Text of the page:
SAN DIEGO, May 4, 2013 – Saturday’s victory by Floyd “Money” Mayweather (44-0, 26 KOs) in a unanimous decision over a game but ultimately lacking Robert “The Ghost” Guerrero (31-2-1, 18 KOs) put several issues into focus for fight fans.
First, Mayweather’s defensive skills are perhaps the best in boxing ever. There are plenty of boxers who have the power to knock Mayweather out. But they fail to get to him. They can’t connect flush enough to make it stick.
Second, Miguel Cotto gave Mayweather a better fight a year ago than many people probably gave him credit for. He bloodied Mayweather’s nose for the first time anyone could remember. Had their fight gone 15 rounds as they once did, Mayweather might have ended up in serious trouble.
Third, despite being out of the ring 364 days including 57 days spent on ice in the Clark County Jail, Mayweather’s conditioning is impressive. He comes into the ring in tip top condition. Maybe it’s his work ethic, maybe it’s the luck of his DNA, maybe it’s both.
Fourth, while much has been made of the head games Mayweather and his team engage in against opponents, it’s not the head games that win the fights. Robert Guerrero didn’t let Mayweather intimidate him one bit outside the ring. But inside the ring, it was another story.
Mayweather’s script is a familiar one by now. In the first few rounds, his opponents appear to score on him and have a chance. But their hopes fade quickly as Mayweather’s defense only gets better the longer a fight progressses and the more his opponents tire. His speed allows him to connect more and better.
In the eighth round, Guerrero was cut above the left eye. It wasn’t horribly serious, but indicative of the kind of damage Mayweather’s punches were doing. By the end of the fight, Mayweather showed respect for Guerrero but no fear of him whatsoever.
Judges Jerry Roth, Duane Ford, and Julie Lederman all scored it exactly the same, 117 to 111 for Mayweather. Ringside punch stats showed Mayweather landing 60 percent of his power punches, an unusually high rate. That included 23 of 30 power punches in the eighth round, when Guerrero was wobbled. All told, Mayweather was credited with landing 195 punches to 113 for Guerrero.
After the fight, Robert Guerrero said “I tried to inspire as many people I could in the Lord’s name. He put me here for a reason. It wasn’t to beat Floyd Mayweather, it was to inspire people. Praise Jesus. Guerrero said he planned to get back in position and “hopefully before Mayweather retires I’ll get another chance at him.”
Mayweather said he was “embarrassed” he didn’t give the fans a knockout, but said he had injured his right hand and that prevented him from doing so.
Mayweather sounds more like the promoter than the fighter in his interviews, lavishing thank yous on the fans, his partners at Showtime, and his father Floyd Sr. and uncle Roger, with whom he’s had a volatile relationship over the years. He credited having his father back as his trainer with his easy victory. “I needed my father tonight,” Mayweather said. “My defense was on point and he told me to stick with my defense and that the less you get hit the longer you last.” True that.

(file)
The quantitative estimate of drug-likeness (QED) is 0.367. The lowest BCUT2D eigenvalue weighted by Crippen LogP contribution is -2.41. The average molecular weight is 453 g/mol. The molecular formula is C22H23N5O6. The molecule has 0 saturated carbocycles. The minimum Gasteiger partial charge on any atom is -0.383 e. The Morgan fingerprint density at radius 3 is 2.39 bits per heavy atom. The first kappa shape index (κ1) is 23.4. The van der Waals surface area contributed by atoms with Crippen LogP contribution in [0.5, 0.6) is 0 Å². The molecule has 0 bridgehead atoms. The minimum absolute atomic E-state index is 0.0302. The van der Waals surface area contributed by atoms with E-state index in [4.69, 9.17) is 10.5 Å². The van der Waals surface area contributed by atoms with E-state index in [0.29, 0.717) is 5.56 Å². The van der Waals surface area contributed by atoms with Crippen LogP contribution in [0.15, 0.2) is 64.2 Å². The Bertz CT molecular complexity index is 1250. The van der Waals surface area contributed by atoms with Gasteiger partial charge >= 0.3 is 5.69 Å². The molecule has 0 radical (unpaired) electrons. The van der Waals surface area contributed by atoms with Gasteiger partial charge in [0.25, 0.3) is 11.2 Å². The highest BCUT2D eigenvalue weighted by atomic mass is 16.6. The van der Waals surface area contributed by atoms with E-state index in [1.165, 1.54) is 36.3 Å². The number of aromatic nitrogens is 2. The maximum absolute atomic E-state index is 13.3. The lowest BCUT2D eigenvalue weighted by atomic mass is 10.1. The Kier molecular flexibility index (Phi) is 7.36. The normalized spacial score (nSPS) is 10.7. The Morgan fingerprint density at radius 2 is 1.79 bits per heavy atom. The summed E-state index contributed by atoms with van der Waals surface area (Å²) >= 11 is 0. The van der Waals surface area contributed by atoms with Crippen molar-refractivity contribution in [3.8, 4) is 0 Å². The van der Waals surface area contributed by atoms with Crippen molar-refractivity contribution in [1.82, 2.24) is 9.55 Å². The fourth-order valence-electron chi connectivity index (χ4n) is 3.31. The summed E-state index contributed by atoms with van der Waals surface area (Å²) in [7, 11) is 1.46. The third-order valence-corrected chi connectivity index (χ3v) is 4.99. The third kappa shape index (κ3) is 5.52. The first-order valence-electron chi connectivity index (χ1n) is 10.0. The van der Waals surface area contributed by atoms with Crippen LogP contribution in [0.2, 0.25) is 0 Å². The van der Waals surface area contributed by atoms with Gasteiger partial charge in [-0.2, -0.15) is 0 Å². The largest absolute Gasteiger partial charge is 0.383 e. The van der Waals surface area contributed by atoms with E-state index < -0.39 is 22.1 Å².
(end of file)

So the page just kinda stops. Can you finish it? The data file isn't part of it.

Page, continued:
Mayweather has plans to fight again this year on September 14, a big traditional weekend for boxing to coincide with Mexican Independence Day. Trust the drumbeat to start up clamoring for a fight between Mayweather and young Mexican star Saul “Canelo” Alvarez.
But don’t bet any money on it happening. Mayweather has a six fight deal with Showtime. Alvarez fights for promoter Golden Boy Promotions, which also works with Showtime. It’s not in either camp’s best interests to risk derailing the Showtime deal with a loss for Mayweather to another big Showtime star. Let’s see how Lucas Matthysse does against Lamont Peterson on May 18; if it’s a strong performance, he could get the call.
On the undercard, the most impressive performance of the night came from featherweight Abner Mares (26-0-1, 14 KOs), who pummeled Daniel Ponce de Leon (44-5, 35 KOs) and dropped him twice before De Leon’s corner asked referee Jay Nady to stop the fight in the fifth round. At the post fight news conference, Mares said “I hope the media writes that I stole the show tonight.” You did, and I just did, Abner. Guillermo Rigodeaux, anyone?
Leo Santa Cruz (24-01-1, KOs) won his bout over Alexander Munoz (36-5, 28 KOs). Mayweather protégé J’Leon Love (16-0, 8 KOs) won a disputed split decision over veteran Gabriel Rosado (21-7, 13 KOs) to remain undefeated. Rosado reacted angrily to the decision and so did the majority of the fans in the MGM Grand Garden Arena.
Gayle Lynn Falkenthal, APR, is President/Owner of the Falcon Valley Group in San Diego, California. She is also a serious boxing fan covering the Sweet Science for Communities. Read more Ringside Seat in the Communities at The Washington Times. Follow Gayle on Facebook and on Twitter @PRProSanDiego. Gayle can be reached via Google +
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